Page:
right-click the tab and then choose Hide.


                                         Tabs                   Close button
              Figure 1-8:
                Tabs and
                   Close
                  button.



                            Panes, like the Dynamic Help pane shown back in Figure 1-7, can be handled
                            like any other pane, using tools and techniques described near Figure 1-2.



                            Online resources
                            No matter what your level of expertise coming into this book, sometimes you
                            need specific information about the technologies that VWD supports. That
                            includes the .NET Framework 2.0, ASP.NET, CSS, HTML, XML, SQL Server 2005,
                            and the C# programming language. You don’t need to master all these topics
                            right off the bat. Heck, the printed documentation for the .NET Framework
                            alone is over 8,000 pages. Not may people will be interested in learning or
                            using everything it has to offer. It’s just too darn much information, most of
                            which has nothing to do with building Web sites.

                            The trick is being able to find the information you need when you need it.
                            Certainly the Help resources described in the previous sections have much
                            to offer. But it never hurts to have a few extra resources at your fingertips.

                            A good first resource is the Visual Web Developer section of my own personal
                            Web site at www.coolnerds.com. (You can browse straight to that section
                            using www.coolnerds.com/vwd). For more technical information, consider
                            the following Web sites:
                                                                       Chapter 1: Getting Started     17
                          .NET Framework Developer Center: http://msdn.microsoft.com/
                          Unregistered
Simpo PDF Merge and Splitnetframework/ Version - http://www.simpopdf.com
                          ASP.NET QuickStart Tutorials: www.asp.net/tutorials/quickstart.
                          aspx
                          Cascading Style Sheets (CSS) — W3C: www.w3.org/Style/CSS/
                          SQL Server Developer Center: http://msdn.microsoft.com/SQL/
                          Visual C# Developer Center: http://msdn.microsoft.com/vcsharp/
                          XHTML Home Page: www.w3.org/TR/xhtml1/
                          XML (Extensible Markup Language): www.w3.org/XML/




             Being Compatible with Web Browsers
                      Every Web author has to make a trade-off decision between Web browser
                      compatibility and fancy features. If you want to ensure that virtually every-
                      one can visit your site, then you want to be compatible with very early ver-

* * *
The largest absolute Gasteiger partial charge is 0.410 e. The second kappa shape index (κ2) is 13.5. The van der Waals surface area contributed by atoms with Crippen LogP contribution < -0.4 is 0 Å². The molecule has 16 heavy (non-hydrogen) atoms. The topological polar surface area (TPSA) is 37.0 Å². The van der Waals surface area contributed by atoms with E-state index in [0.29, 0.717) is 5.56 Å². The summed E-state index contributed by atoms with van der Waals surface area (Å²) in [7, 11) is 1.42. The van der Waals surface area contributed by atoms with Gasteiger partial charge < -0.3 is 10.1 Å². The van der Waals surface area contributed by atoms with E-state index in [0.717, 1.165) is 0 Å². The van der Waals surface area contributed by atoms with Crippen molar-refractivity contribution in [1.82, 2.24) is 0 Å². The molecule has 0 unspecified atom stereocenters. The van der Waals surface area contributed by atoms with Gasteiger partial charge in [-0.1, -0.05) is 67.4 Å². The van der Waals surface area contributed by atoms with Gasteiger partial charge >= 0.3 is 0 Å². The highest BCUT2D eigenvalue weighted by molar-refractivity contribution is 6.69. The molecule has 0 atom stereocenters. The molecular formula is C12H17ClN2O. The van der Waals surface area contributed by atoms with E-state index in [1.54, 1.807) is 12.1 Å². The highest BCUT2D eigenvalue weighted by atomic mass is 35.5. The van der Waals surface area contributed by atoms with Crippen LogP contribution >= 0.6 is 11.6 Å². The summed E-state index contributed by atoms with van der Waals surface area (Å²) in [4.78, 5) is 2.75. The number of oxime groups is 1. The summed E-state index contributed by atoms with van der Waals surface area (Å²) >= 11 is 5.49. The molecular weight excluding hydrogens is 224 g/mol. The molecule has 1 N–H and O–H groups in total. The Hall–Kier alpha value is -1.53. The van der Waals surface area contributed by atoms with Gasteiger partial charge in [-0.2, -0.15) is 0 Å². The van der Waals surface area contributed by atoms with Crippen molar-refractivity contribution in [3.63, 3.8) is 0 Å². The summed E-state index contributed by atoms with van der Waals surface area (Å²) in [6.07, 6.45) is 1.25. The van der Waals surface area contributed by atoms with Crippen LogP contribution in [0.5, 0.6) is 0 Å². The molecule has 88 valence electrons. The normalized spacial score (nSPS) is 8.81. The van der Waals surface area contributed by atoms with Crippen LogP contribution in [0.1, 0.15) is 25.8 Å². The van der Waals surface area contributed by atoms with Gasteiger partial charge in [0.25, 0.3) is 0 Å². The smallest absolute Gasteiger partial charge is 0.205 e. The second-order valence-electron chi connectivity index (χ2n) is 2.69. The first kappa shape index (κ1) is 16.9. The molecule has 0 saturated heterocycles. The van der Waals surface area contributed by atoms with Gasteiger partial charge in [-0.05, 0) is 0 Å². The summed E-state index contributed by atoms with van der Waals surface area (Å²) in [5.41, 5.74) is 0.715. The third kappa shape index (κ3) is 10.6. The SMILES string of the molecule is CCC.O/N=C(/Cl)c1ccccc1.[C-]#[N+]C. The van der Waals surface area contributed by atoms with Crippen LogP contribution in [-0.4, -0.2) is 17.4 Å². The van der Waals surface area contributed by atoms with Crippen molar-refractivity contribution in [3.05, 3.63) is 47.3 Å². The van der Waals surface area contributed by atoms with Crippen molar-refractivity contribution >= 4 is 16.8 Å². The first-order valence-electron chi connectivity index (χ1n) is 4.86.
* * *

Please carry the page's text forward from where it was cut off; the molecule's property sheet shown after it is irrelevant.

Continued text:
sions of Web browsers — say, Internet Explorer 3 and Netscape Navigator 3.
                      However, those older browsers don’t support the better, fancier stuff you
                      can use with modern Web browsers.

                      If you want to use the capabilities of modern browsers, you have to limit
                      your Web site to using only those. This is not as big a sacrifice as it might
                      seem; almost everyone has more recent browsers. Few sites gear their new
                      content to version 4 and earlier browsers anymore, and most browser manu-
                      facturers are keeping up with current XHTML specifications. And since
                      XHTML is the future for browsers anyway, most Web authors lean toward
                      those specifications.

                      Anyway, I’m sure one could debate browser compatibility ad infinitum — but
                      here’s the bottom line: Make that decision early on so you’re better prepared
                      to create consistent pages for the site and match what your visitors are most
                      likely using. You use the Options dialog box in VWD to set browser compati-
                      bility; here are the steps:

                        1. Choose Tools➪Options from VWD’s menu bar.
                          The Options dialog box opens.
                        2. Click the + sign (if any) next to Text Editor HTML.
                        3. Click Validation.
                        4. Choose your preferred browser compatibility from the Target drop-
                           down list.
                          In Figure 1-9, I chose “XHTML 1.0 Transitional (Netscape 7, Opera 7,
                          Internet Explorer 6).”
                        5. Click OK.
     18      Part I: Planning a Web Site


Simpo PDF Merge and Split Unregistered Version - http://www.simpopdf.com